European Commission recommends bringing visa-free travel through Schengen Zone for Turkish citizens a day after Turkey's cabinet approves of waiving visas for EU citizens.
The European Commission proposed on Wednesday to lift the EU's visa requirements for Turkish citizens.
"The European Commission is today proposing to the Council of European Union and European Parliament to lift the visa requirements for the citizens of Turkey," the Commission statement said.
Balanced, strong COM decisions on visa liberalisation, reform of European asylum system + the road back to Schengen pic.twitter.com/g4N3E0LTuH— Margrethe Vestager (@vestager) May 4, 2016
Turkish Minister for EU Affairs Volkan Bozkir hailed the commission's decision.
"This is basically the end of miraculous work. At the end of a couple of months, such intense legislations are made and put into the work," said Bozkir.
The draft sent by the EU Commission will be voted in the European Parliament by the end of June, after it is discussed at the European Parliament's Committee on Civil Liberties and Justice and Home Affairs Committee.
If the parliament approves the draft, it will be sent to the Council of the European Union, which is the essential EU decision-maker.
Turkey's cabinet approved on Tuesday for the waiving of visas for EU citizens once Europe relaxes its own visa requirements for Turks, according to a decision published in Turkey's Official Gazette.
After Turkey secures the visa waiver, its citizens will be able to travel freely throughout Europe's 26-nation Schengen Zone by the end of June.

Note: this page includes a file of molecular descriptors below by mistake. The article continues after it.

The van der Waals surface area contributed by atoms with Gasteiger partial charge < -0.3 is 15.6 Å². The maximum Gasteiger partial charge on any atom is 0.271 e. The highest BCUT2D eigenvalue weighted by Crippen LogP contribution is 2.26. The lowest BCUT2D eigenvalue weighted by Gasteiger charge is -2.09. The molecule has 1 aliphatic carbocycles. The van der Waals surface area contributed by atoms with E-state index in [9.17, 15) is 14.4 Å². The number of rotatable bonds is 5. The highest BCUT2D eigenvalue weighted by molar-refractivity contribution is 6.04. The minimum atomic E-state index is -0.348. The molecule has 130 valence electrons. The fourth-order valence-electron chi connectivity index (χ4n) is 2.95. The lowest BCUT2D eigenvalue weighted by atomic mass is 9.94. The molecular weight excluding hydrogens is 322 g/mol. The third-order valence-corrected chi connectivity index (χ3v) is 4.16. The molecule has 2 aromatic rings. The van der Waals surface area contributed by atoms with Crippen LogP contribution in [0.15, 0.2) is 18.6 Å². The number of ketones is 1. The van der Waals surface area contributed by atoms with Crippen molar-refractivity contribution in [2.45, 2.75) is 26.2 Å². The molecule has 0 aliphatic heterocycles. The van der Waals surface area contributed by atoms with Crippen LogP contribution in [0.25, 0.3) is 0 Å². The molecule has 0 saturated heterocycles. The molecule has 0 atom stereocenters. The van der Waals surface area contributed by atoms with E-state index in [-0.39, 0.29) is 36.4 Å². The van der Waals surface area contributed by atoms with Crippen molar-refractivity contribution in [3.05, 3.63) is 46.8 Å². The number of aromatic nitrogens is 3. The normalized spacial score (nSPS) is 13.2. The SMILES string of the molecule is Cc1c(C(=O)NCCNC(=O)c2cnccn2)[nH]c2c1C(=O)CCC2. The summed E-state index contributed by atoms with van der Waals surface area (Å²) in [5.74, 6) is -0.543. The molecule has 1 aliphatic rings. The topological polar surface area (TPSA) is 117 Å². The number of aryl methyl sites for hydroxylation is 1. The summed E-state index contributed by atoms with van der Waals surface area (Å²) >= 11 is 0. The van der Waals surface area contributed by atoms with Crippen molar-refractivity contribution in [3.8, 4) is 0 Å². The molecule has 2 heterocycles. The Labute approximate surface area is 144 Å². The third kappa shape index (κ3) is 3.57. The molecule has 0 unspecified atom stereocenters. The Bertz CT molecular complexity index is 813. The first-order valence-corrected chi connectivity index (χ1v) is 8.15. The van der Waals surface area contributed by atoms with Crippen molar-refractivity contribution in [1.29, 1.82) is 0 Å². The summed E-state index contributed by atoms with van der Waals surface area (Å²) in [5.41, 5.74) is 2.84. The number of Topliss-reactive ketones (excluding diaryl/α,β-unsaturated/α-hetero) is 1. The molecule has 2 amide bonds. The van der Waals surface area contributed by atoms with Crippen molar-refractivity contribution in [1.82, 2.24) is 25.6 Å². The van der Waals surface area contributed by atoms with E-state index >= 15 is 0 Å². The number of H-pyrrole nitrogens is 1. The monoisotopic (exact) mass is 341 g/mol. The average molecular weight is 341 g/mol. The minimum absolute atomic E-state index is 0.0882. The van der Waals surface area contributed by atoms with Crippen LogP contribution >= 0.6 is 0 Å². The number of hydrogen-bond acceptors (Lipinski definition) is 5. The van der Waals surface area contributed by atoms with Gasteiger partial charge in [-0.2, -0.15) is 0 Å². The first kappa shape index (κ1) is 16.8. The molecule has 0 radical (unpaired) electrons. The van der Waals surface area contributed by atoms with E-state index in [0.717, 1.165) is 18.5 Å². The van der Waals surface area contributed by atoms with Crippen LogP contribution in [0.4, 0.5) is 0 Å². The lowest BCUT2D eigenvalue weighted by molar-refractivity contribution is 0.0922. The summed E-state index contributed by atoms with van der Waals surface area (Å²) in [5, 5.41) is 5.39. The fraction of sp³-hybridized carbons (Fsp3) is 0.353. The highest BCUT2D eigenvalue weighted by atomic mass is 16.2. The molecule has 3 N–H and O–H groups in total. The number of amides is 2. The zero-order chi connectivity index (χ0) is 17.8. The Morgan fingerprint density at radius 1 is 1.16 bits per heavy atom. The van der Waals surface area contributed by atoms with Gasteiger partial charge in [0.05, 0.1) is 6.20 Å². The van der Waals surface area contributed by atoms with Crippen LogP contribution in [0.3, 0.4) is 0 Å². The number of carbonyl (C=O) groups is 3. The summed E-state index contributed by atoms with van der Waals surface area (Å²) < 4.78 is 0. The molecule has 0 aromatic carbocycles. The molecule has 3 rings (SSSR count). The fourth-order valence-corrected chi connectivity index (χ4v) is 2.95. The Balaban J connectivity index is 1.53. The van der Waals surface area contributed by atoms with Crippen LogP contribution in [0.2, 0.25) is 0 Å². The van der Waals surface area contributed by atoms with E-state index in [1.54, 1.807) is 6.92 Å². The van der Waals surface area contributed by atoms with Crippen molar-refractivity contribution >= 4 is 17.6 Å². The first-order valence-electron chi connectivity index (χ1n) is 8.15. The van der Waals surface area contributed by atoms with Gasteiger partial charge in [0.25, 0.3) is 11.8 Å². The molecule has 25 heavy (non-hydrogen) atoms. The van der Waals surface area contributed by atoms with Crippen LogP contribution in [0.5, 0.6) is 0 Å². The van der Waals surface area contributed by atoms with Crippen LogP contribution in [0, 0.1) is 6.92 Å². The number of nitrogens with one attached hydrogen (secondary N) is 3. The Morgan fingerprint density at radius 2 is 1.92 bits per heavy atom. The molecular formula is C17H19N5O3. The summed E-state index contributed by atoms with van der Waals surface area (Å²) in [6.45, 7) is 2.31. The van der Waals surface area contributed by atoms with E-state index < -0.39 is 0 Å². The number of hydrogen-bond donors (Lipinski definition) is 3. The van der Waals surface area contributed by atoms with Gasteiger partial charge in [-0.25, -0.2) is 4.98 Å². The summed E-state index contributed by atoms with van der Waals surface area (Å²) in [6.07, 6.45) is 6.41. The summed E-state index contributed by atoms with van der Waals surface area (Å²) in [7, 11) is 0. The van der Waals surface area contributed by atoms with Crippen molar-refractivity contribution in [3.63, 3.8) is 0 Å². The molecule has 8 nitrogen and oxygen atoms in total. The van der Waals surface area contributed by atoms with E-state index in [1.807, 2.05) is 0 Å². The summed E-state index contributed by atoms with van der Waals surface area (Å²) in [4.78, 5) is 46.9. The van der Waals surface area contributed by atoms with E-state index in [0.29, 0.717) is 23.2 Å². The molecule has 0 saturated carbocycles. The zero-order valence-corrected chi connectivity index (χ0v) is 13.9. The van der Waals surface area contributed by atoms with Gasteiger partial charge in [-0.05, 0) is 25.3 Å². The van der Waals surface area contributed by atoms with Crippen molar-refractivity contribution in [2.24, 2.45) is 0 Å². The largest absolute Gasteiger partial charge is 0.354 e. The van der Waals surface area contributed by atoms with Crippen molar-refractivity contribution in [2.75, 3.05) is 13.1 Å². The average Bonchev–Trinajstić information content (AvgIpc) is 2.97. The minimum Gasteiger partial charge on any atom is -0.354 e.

The commission's recommendation came a day after the Turkish Parliament approved a law that aims to regulate, through a monitoring commission, how law enforcement officers are disciplined or punished for alleged crimes.
Late on Monday, the Turkish cabinet approved waiving visas for visitors from EU member states, once the EU lifts its visa requirements for Turkish citizens.
Under a deal struck on March 18, the European Union promised to provide Turkey with visa-free travel for Turkish citizens, more financial aid and acceleration of EU membership talks.
In exchange, Turkey pledged to take back refugees who crossed into Europe illegally from its soil as of March 20. According to the deal, which is essentially aimed at stemming the refugee flow into Europe, for each refugee returned, the EU pledged to accept one already settled in Turkey.
The deal seems to have helped discourage refugees who were planning to reach Europe illegally via Turkey, as the latest figures obtained from Turkish Coast Guard revealed that no casualties occurred in Turkish waters in April 2016.